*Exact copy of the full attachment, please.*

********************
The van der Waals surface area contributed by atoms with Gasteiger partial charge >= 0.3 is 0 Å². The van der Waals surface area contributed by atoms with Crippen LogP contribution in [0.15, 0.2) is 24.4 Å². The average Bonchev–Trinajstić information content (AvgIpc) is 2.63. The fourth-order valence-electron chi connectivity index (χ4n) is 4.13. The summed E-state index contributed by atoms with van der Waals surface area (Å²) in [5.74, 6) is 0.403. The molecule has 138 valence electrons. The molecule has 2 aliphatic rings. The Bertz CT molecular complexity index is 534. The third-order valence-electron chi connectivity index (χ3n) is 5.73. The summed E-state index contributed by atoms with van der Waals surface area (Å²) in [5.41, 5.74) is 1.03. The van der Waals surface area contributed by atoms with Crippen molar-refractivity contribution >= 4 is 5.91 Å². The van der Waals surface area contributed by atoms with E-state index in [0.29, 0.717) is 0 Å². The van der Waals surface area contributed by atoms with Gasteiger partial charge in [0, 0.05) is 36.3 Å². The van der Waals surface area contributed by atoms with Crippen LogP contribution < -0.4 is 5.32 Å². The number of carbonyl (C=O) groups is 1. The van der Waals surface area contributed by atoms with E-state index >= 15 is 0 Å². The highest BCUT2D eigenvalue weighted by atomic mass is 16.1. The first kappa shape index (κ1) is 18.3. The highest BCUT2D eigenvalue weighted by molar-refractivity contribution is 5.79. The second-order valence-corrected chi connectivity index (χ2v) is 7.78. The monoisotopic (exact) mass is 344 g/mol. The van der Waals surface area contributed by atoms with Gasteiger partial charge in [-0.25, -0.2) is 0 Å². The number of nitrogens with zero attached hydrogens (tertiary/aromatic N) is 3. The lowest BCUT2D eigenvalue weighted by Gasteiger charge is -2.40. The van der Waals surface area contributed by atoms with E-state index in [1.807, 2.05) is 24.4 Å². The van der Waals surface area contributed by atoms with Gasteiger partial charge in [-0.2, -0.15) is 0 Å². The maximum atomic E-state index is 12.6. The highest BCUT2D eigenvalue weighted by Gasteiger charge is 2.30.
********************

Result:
The van der Waals surface area contributed by atoms with Gasteiger partial charge >= 0.3 is 0 Å². The van der Waals surface area contributed by atoms with Crippen LogP contribution in [0.15, 0.2) is 24.4 Å². The average Bonchev–Trinajstić information content (AvgIpc) is 2.63. The fourth-order valence-electron chi connectivity index (χ4n) is 4.13. The summed E-state index contributed by atoms with van der Waals surface area (Å²) in [5.74, 6) is 0.403. The molecule has 138 valence electrons. The molecule has 2 aliphatic rings. The Bertz CT molecular complexity index is 534. The third-order valence-electron chi connectivity index (χ3n) is 5.73. The summed E-state index contributed by atoms with van der Waals surface area (Å²) in [5.41, 5.74) is 1.03. The van der Waals surface area contributed by atoms with Crippen molar-refractivity contribution >= 4 is 5.91 Å². The van der Waals surface area contributed by atoms with E-state index in [0.29, 0.717) is 0 Å². The van der Waals surface area contributed by atoms with Gasteiger partial charge in [0, 0.05) is 36.3 Å². The van der Waals surface area contributed by atoms with Crippen LogP contribution < -0.4 is 5.32 Å². The number of carbonyl (C=O) groups is 1. The van der Waals surface area contributed by atoms with E-state index >= 15 is 0 Å². The highest BCUT2D eigenvalue weighted by atomic mass is 16.1. The first kappa shape index (κ1) is 18.3. The highest BCUT2D eigenvalue weighted by molar-refractivity contribution is 5.79. The second-order valence-corrected chi connectivity index (χ2v) is 7.78. The monoisotopic (exact) mass is 344 g/mol. The van der Waals surface area contributed by atoms with Gasteiger partial charge in [-0.25, -0.2) is 0 Å². The number of nitrogens with zero attached hydrogens (tertiary/aromatic N) is 3. The lowest BCUT2D eigenvalue weighted by Gasteiger charge is -2.40. The van der Waals surface area contributed by atoms with E-state index in [1.807, 2.05) is 24.4 Å². The van der Waals surface area contributed by atoms with Gasteiger partial charge in [-0.2, -0.15) is 0 Å². The maximum atomic E-state index is 12.6. The highest BCUT2D eigenvalue weighted by Gasteiger charge is 2.30.